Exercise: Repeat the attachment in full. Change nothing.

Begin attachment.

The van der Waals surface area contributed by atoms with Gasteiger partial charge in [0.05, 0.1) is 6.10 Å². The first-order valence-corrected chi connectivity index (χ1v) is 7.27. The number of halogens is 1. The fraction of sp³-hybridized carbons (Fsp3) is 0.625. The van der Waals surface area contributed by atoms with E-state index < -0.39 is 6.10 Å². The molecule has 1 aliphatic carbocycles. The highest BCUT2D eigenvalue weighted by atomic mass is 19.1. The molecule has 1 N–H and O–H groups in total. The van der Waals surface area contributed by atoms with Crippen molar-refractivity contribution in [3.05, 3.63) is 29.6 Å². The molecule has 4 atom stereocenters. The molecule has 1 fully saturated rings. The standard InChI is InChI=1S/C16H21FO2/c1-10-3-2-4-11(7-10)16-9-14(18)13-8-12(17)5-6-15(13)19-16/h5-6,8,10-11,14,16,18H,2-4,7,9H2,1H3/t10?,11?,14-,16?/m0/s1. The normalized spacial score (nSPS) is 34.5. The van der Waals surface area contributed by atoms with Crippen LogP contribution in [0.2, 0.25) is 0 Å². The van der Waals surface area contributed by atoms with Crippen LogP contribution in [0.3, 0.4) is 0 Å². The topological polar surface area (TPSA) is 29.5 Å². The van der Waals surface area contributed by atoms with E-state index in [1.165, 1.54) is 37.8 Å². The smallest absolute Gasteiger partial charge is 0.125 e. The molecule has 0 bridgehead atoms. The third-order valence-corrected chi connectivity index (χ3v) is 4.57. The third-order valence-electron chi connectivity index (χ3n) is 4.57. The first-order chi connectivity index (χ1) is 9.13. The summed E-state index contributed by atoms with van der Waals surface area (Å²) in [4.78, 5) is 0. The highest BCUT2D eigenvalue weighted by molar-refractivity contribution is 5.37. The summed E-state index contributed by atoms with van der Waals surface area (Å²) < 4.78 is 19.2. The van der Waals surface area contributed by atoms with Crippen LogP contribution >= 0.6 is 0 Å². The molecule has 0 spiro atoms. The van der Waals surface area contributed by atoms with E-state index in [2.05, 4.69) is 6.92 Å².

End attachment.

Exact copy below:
The van der Waals surface area contributed by atoms with Gasteiger partial charge in [0.05, 0.1) is 6.10 Å². The first-order valence-corrected chi connectivity index (χ1v) is 7.27. The number of halogens is 1. The fraction of sp³-hybridized carbons (Fsp3) is 0.625. The van der Waals surface area contributed by atoms with E-state index < -0.39 is 6.10 Å². The molecule has 1 aliphatic carbocycles. The highest BCUT2D eigenvalue weighted by atomic mass is 19.1. The molecule has 1 N–H and O–H groups in total. The van der Waals surface area contributed by atoms with Crippen molar-refractivity contribution in [3.05, 3.63) is 29.6 Å². The molecule has 4 atom stereocenters. The molecule has 1 fully saturated rings. The standard InChI is InChI=1S/C16H21FO2/c1-10-3-2-4-11(7-10)16-9-14(18)13-8-12(17)5-6-15(13)19-16/h5-6,8,10-11,14,16,18H,2-4,7,9H2,1H3/t10?,11?,14-,16?/m0/s1. The normalized spacial score (nSPS) is 34.5. The van der Waals surface area contributed by atoms with Crippen LogP contribution in [0.2, 0.25) is 0 Å². The van der Waals surface area contributed by atoms with Crippen LogP contribution in [0.3, 0.4) is 0 Å². The topological polar surface area (TPSA) is 29.5 Å². The van der Waals surface area contributed by atoms with E-state index in [1.165, 1.54) is 37.8 Å². The smallest absolute Gasteiger partial charge is 0.125 e. The molecule has 0 bridgehead atoms. The third-order valence-corrected chi connectivity index (χ3v) is 4.57. The third-order valence-electron chi connectivity index (χ3n) is 4.57. The first-order chi connectivity index (χ1) is 9.13. The summed E-state index contributed by atoms with van der Waals surface area (Å²) in [4.78, 5) is 0. The highest BCUT2D eigenvalue weighted by molar-refractivity contribution is 5.37. The summed E-state index contributed by atoms with van der Waals surface area (Å²) < 4.78 is 19.2. The van der Waals surface area contributed by atoms with Crippen LogP contribution >= 0.6 is 0 Å². The molecule has 0 spiro atoms. The van der Waals surface area contributed by atoms with E-state index in [2.05, 4.69) is 6.92 Å².